The Whole Foods of DIY moves into Dallas

By George Anderson, RetailWire

The following appears courtesy of, an online discussion forum for the retail industry.

TreeHouse has been referred to as the Whole Foods of home improvement and "Home Depot for hipsters." Now, the Austin, Texas–based startup is hoping its emphasis on products for greener homes will play just as well in North Texas as it opens a store in Dallas.

"TreeHouse was born in Texas, and it is going to grow up in Texas," said Jason Ballard, chief executive and cofounder of TreeHouse, in a statement. "Dallas was an easy choice for the next location. Many of our investors and board members are based there. The Dallas community has been supporting us for four years, and now it's our turn to give back. Many people have said to us 'Sure, TreeHouse works in Austin, but what about other places?' We look forward to showing that quality, beauty, health, a good earth and good homes are universal values."

The 25,000-sq.-ft. store will be located at The Hill, a shopping center in North Dallas that is close to the city's growing millennial populations to the east and south.

According to Ballard, energy efficiency is of interest to consumers regardless of geographic locations, political leanings or other distinctions. TreeHouse plays up its point of difference with products not readily available in most DIY stores. The retailer was chosen to sell the upcoming Powerwall home battery from Tesla. It also stocks and sells Nest smart home products, Kentucky's Big Ass Fans, Bole Flooring, Roma Bio Paint and Soma Water Filters.

A Dallas Morning News report says TreeHouse has a number of influential investors, the biggest being Container Store cofounder Garrett Boone. Other investors include Gary Kusin, former CEO of FedEx Office, and Justin Cox, son of Berry Cox, a longtime board member of Home Depot.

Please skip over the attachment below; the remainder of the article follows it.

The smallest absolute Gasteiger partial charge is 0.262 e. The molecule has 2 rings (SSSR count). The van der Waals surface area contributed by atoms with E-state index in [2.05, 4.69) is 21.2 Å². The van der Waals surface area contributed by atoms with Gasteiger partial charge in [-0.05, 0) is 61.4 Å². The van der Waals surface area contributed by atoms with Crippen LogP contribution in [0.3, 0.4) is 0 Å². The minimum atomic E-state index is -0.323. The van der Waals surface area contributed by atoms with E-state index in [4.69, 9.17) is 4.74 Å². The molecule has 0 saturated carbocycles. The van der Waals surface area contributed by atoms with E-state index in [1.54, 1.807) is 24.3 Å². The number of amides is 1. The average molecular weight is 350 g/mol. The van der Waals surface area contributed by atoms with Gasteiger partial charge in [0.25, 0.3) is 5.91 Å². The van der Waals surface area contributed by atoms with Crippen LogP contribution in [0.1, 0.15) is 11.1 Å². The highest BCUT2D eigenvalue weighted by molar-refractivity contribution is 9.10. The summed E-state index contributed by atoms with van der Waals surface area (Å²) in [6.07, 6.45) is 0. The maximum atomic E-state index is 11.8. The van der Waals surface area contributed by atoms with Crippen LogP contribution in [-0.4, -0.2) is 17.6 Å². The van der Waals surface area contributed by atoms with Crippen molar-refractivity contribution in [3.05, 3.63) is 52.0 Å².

TreeHouse closed a $16 million round of funding back in July.

Discussion Questions: Do you think the TreeHouse concept can have the same type of success in home improvement as Whole Foods has had in grocery? Are Americans ready to spend big on eco-friendly home improvement materials and technologies?

Comments from the RetailWire BrainTrust:

OK, I concede that high-income hipster homeowners can be a lucrative target segment, but I'd hesitate to roll these stores out in an aggressive fashion.

TreeHouse seems less like a concept for DIYers and more like a showroom for trending home tech and eco-friendly home fashion that may be too complex or unfamiliar to select online. I can visualize some innovative display merchandising going on, as well as a proliferation of facial hair and yoga pants among store associates and customers.

TreeHouse could have opened a second store across town in Austin for this test, but I suspect it knows something about the "urban-gentrification aftermarket" that indicates a one-store-per-city strategy.
-James Tenser, Principal, VSN Strategies

The "hardware store" concept is long overdue for a rework, especially those serving urban markets. Too early to tell how wide TreeHouse's appeal will be. It's probably never going to have the store count of Ace or True Value, but if it can channel the Whole Foods/Trader Joe's consumer it can reach several hundred stores, and based on what I see—I hope so!
-J. Kent Smith, VP, Business Development, Vaco Supply Chain Solutions

No. The eco-friendly home improvement concept is not user friendly, and requires an entirely different housing base. The majority of home owners are simply trying to fix or improve something in their house and the increased costs of eco-friendly products will deter consumers.
-Kai Clarke, CEO, American Retail Consultants

TreeHouse will be a good experiment to see how large the market is for this concept and these products. If they have an online presence that would also help determine the size of the market beyond Texas.
-Camille P. Schuster, Ph.D., President, Global Collaborations, Inc.

Last time I looked, Whole Foods was not doing so well, so the comparison may not be apt. TreeHouse needs to differentiate itself from Home Depot, Lowe's and local hardware stores through the products it sells and the knowledge and skill of its sales people. It does not have to compete on price, but it can't become "Whole Paycheck" either. Being eco-friendly is important, but it breaks the bank for DIYers.
-Max Goldberg, President, Max Goldberg & Associates

Read the entire RetailWire discussion.